Human whale mural demonstrates the size of a healthy orca

A healthy orca was seen on the east end of Jackson Beach on March 19, but not the kind that you’d expect. This one was made up of people donning black and white shirts, forming a human orca mural.

The Backbone Campaign and Alchemy Arts Center teamed up together to make this event happen with the intention of raising awareness about saving wild salmon and nourishing the Southern Resident Orcas. The Backbone Campaign, which was co-founded by Bill Moyer in 2003, is advocating for the breaching of the Snake River dams in an effort to save the wild salmon population. The Alchemy Art Center is involved in the mural as part of their program called art and environment geared toward middle school-aged children.

“I proposed that part of the best way to learn is to do and so I suggested the human mural as a way of inviting people to come together and celebrate their shared sense of place and commitment to the Orca and the salmon that define this place,” Moyer said. “The mural is an action where nobody can do it by themselves. It absolutely requires the collaboration of a community or a large group of people. It’s a great metaphor for how change happens and it also connects us to these creatures that are important and also endangered.”

The brainstorming for this event was in early January. The last time the two organizations partnered together was four years ago.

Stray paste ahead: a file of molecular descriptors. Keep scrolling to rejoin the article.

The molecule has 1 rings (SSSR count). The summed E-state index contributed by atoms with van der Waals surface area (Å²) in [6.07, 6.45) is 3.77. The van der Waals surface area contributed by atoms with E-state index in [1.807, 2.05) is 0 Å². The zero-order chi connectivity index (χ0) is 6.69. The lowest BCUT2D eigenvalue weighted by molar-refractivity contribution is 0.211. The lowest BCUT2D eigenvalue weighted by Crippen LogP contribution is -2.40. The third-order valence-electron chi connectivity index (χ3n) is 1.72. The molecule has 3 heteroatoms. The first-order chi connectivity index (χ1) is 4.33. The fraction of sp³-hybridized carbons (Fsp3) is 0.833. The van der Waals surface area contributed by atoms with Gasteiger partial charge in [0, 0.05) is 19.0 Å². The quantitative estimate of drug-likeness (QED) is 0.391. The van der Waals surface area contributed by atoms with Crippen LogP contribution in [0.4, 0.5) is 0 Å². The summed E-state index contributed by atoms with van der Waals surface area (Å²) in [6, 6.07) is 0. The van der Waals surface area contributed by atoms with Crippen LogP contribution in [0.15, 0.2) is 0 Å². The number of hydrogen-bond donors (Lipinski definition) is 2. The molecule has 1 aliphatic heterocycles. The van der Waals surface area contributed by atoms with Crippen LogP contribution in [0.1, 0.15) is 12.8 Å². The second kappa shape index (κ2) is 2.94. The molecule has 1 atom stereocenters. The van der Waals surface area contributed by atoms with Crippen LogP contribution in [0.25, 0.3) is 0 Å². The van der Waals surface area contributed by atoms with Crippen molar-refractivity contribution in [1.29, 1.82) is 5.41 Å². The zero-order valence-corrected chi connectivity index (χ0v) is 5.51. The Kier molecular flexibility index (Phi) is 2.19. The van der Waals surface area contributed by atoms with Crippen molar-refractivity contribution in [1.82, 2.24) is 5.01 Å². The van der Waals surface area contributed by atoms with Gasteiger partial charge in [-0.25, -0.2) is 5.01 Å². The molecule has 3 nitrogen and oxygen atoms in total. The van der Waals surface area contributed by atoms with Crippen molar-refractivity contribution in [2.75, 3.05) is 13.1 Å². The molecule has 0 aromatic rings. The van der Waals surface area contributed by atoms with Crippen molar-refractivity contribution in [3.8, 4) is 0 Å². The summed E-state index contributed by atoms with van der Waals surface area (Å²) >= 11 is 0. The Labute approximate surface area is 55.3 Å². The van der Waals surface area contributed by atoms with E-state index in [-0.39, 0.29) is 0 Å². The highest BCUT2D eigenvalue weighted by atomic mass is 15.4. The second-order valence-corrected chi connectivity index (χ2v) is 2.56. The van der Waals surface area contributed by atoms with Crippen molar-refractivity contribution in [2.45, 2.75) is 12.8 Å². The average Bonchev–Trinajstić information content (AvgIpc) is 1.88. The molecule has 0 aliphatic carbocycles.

“Bill was excited to come out and just be a guest instructor,” said Maria Michaelson, director of Alchemy Arts. “But he wanted to go bigger and further and do an artistic action.”

Moyer has been protesting since he was in eighth grade. After 9/11, he and his friends felt wary of the direction the country was heading, spurring him to take more action with the current issues of the time. In 2003, he created the Backbone project. It took off with the construction of a 70-foot-long spinal cord puppet. Policy slogans were written across each vertebra.

“The point being was that all the issues we care about are connected,” he said. “And the backbone is a metaphor for courage.”

That puppet has been used in protests for 19 years, including those against the pebble mines and Shell oil drilling. Moyer is currently focused on the breaching of river dams and worries that the Chinook salmon will go extinct if the Snake and Columbia river dams are not breached soon.

“Youth voices are powerful,” he said. “Sometimes as adults, we get increasingly more cynical and lose touch with our aspirations and our values and a sense of this incredible journey that and the opportunity to make a difference. I think it’s important to be encouraged to be powerful and stand up for your future. The tools used by the Backbone campaign are grounded in positive values and aspirations for the future, to protect what we love.”